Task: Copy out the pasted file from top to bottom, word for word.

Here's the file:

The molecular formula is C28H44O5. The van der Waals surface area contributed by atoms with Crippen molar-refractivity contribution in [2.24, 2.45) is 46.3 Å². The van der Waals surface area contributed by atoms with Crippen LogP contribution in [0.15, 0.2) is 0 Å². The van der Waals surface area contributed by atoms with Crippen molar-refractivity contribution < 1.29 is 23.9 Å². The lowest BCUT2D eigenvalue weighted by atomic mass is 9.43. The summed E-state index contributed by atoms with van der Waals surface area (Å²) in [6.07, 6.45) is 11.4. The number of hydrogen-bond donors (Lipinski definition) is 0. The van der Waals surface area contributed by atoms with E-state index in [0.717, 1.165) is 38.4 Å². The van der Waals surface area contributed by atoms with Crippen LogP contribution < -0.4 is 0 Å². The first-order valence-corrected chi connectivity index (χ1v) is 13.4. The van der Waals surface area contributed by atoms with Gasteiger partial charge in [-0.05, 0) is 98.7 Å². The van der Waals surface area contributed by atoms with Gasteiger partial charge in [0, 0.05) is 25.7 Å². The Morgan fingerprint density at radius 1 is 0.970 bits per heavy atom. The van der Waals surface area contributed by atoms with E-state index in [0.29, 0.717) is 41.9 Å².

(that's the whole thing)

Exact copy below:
The molecular formula is C28H44O5. The van der Waals surface area contributed by atoms with Crippen molar-refractivity contribution in [2.24, 2.45) is 46.3 Å². The van der Waals surface area contributed by atoms with Crippen LogP contribution in [0.15, 0.2) is 0 Å². The van der Waals surface area contributed by atoms with Crippen molar-refractivity contribution < 1.29 is 23.9 Å². The lowest BCUT2D eigenvalue weighted by atomic mass is 9.43. The summed E-state index contributed by atoms with van der Waals surface area (Å²) in [6.07, 6.45) is 11.4. The number of hydrogen-bond donors (Lipinski definition) is 0. The van der Waals surface area contributed by atoms with E-state index in [0.717, 1.165) is 38.4 Å². The van der Waals surface area contributed by atoms with Crippen LogP contribution < -0.4 is 0 Å². The first-order valence-corrected chi connectivity index (χ1v) is 13.4. The van der Waals surface area contributed by atoms with Gasteiger partial charge in [-0.05, 0) is 98.7 Å². The van der Waals surface area contributed by atoms with Gasteiger partial charge in [0, 0.05) is 25.7 Å². The Morgan fingerprint density at radius 1 is 0.970 bits per heavy atom. The van der Waals surface area contributed by atoms with E-state index in [0.29, 0.717) is 41.9 Å².